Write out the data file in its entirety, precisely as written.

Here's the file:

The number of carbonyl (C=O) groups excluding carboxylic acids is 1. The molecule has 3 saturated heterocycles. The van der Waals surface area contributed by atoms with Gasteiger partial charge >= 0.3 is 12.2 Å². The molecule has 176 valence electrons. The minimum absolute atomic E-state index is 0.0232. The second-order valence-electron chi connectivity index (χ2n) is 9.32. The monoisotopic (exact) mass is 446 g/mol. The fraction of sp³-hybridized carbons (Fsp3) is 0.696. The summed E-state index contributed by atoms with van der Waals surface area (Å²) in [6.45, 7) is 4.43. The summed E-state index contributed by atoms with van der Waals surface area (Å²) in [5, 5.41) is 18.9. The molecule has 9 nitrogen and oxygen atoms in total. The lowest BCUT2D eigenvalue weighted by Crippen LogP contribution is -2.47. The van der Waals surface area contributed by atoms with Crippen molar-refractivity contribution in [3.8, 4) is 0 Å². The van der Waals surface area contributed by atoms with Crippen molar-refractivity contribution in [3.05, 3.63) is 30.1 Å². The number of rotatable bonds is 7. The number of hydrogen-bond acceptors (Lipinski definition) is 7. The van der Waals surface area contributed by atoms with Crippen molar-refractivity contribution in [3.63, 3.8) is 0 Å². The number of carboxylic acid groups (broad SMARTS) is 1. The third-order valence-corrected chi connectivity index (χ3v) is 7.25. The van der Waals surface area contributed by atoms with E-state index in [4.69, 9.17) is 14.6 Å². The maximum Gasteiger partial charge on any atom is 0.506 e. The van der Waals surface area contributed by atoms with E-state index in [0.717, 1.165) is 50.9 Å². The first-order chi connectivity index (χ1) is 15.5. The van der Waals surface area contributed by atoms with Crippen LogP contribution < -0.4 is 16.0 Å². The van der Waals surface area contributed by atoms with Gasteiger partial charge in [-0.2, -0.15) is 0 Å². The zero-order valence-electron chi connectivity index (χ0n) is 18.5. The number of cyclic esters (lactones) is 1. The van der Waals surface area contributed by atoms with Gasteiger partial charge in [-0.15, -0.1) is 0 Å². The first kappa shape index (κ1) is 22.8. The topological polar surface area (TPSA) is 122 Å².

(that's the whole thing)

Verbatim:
The number of carbonyl (C=O) groups excluding carboxylic acids is 1. The molecule has 3 saturated heterocycles. The van der Waals surface area contributed by atoms with Gasteiger partial charge >= 0.3 is 12.2 Å². The molecule has 176 valence electrons. The minimum absolute atomic E-state index is 0.0232. The second-order valence-electron chi connectivity index (χ2n) is 9.32. The monoisotopic (exact) mass is 446 g/mol. The fraction of sp³-hybridized carbons (Fsp3) is 0.696. The summed E-state index contributed by atoms with van der Waals surface area (Å²) in [6.45, 7) is 4.43. The summed E-state index contributed by atoms with van der Waals surface area (Å²) in [5, 5.41) is 18.9. The molecule has 9 nitrogen and oxygen atoms in total. The lowest BCUT2D eigenvalue weighted by Crippen LogP contribution is -2.47. The van der Waals surface area contributed by atoms with Crippen molar-refractivity contribution in [3.8, 4) is 0 Å². The van der Waals surface area contributed by atoms with Crippen molar-refractivity contribution in [3.05, 3.63) is 30.1 Å². The number of rotatable bonds is 7. The number of hydrogen-bond acceptors (Lipinski definition) is 7. The van der Waals surface area contributed by atoms with Crippen molar-refractivity contribution in [3.63, 3.8) is 0 Å². The number of carboxylic acid groups (broad SMARTS) is 1. The third-order valence-corrected chi connectivity index (χ3v) is 7.25. The van der Waals surface area contributed by atoms with E-state index in [4.69, 9.17) is 14.6 Å². The maximum Gasteiger partial charge on any atom is 0.506 e. The van der Waals surface area contributed by atoms with E-state index in [0.717, 1.165) is 50.9 Å². The first-order chi connectivity index (χ1) is 15.5. The van der Waals surface area contributed by atoms with Crippen LogP contribution < -0.4 is 16.0 Å². The van der Waals surface area contributed by atoms with Gasteiger partial charge in [-0.2, -0.15) is 0 Å². The zero-order valence-electron chi connectivity index (χ0n) is 18.5. The number of cyclic esters (lactones) is 1. The van der Waals surface area contributed by atoms with Gasteiger partial charge in [-0.15, -0.1) is 0 Å². The first kappa shape index (κ1) is 22.8. The topological polar surface area (TPSA) is 122 Å².